anyway, by far the biggest concern I have for you is that you blatantly miscalculated your pot odds, if you need to call off 280 to win 632 you donīt need anywhere near 44% to call profitably.
Agreed, this is a significant math mistake.

I don't really understand the pot size if his raise is $280 more either.

Pot before flop: $62.

First bet $40, Second bet $125, All in for $405.

So we're calling $280 more and the final pot will be $62 + $405 + $405 = $872.

In this case you only need to win 32.2% of the time to show a profit.

You can check this buy calculating the profit if you won 1 in 3 times.

1 time you win $872 - $280 = $592
2 times you lose $280

Result: $592 - $560 = +$32

Edit:
When you express your odds in a ratio, you do (pot size without my call) to (my call) i.e. "$592 to $280 odds" but when you calculate the percentage, you need to do (my call) / (pot size after my call) i.e. $280 / $872 = 32.11%

Last edited by ImAllInNow; 09-14-2018 at 08:05 AM.
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Old 09-14-2018, 09:02 AM   #15
aisrael01
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Re: Flop Decision vs Good V

WP OP

We should be 3-betting some of our draws on this board, to balance the times when we 3-bet our KQ and 44. I would include a few combos of semibluffs, mainly with our weaker draws which we can easily fold to a 4-bet. I would go with AsJx and AsTx (non-suited). You can also include AsJs and AsTs if you want. Like other have said, you can't really misplay those hands except for folding.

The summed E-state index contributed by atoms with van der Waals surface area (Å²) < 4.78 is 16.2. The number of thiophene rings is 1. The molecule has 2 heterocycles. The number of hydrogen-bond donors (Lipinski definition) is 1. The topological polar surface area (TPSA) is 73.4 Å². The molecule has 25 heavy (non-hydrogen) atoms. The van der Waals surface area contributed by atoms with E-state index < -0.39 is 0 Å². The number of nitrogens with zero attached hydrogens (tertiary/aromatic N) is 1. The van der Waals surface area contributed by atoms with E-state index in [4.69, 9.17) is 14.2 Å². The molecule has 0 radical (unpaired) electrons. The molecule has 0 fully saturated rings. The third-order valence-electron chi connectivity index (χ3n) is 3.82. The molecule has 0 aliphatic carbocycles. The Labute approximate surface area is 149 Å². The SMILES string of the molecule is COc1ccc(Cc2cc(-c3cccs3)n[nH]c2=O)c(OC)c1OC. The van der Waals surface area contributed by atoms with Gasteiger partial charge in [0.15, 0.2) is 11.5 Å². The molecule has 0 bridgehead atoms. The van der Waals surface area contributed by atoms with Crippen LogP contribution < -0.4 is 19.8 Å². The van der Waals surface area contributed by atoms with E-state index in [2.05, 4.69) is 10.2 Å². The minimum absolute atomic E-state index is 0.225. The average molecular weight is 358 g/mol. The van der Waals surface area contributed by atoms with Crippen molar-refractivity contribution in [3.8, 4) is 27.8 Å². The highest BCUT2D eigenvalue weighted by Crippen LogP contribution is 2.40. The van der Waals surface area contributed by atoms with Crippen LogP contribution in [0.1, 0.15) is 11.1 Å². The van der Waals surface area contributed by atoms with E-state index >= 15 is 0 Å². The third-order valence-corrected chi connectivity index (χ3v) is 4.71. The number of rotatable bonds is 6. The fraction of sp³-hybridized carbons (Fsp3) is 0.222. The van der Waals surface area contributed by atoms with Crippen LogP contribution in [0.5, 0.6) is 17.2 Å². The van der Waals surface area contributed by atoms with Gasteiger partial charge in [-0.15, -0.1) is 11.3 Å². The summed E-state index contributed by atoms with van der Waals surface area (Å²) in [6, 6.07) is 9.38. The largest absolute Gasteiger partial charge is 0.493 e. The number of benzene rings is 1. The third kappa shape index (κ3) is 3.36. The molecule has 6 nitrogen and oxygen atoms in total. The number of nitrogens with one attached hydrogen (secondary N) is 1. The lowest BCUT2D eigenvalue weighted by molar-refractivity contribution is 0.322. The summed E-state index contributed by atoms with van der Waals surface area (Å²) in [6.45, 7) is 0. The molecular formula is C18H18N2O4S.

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Old 09-14-2018, 09:08 AM   #16
MikeStarr
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Re: Flop Decision vs Good V

Shorn, I corrected your math in the bottom set hand. You made the same math mistake here. As already pointed out, you only needed 32% equity to call, not 44% so its snap call after your raise. Not knowing that math is a HUGE leak.

As for how you played the hand, preflop is kinda whatever. I can go either way vs a LAG with a fish in between.

Post flop Id say you played it perfectly. You have to raise this flop against a LAG. Hes a LAG. This flop doesnt hit his range like it does vs a TAG. Even vs a TAG, I'm raising most of the time. A flop raise is going to win this hand very often vs a LAG. If he shoves over your raise like he did here, its an easy call. If he calls your raise, you can shove the turn most of the time and live with the result. Its +EV.

Calling this flop bet with this hand in this situation vs this player is really pretty bad.
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Old 09-14-2018, 09:12 AM   #17
Ragequit99
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Re: Flop Decision vs Good V

Quote:
Originally Posted by sauhund View Post
anyway, by far the biggest concern I have for you is that you blatantly miscalculated your pot odds, if you need to call off 280 to win 632 you donīt need anywhere near 44% to call profitably.
Forgive me if I'm wrong OP but I think you made a similar mistake in another hand/post so, at risk of bring patronising (and I absolutely suck at maths myself so I know how it feels)...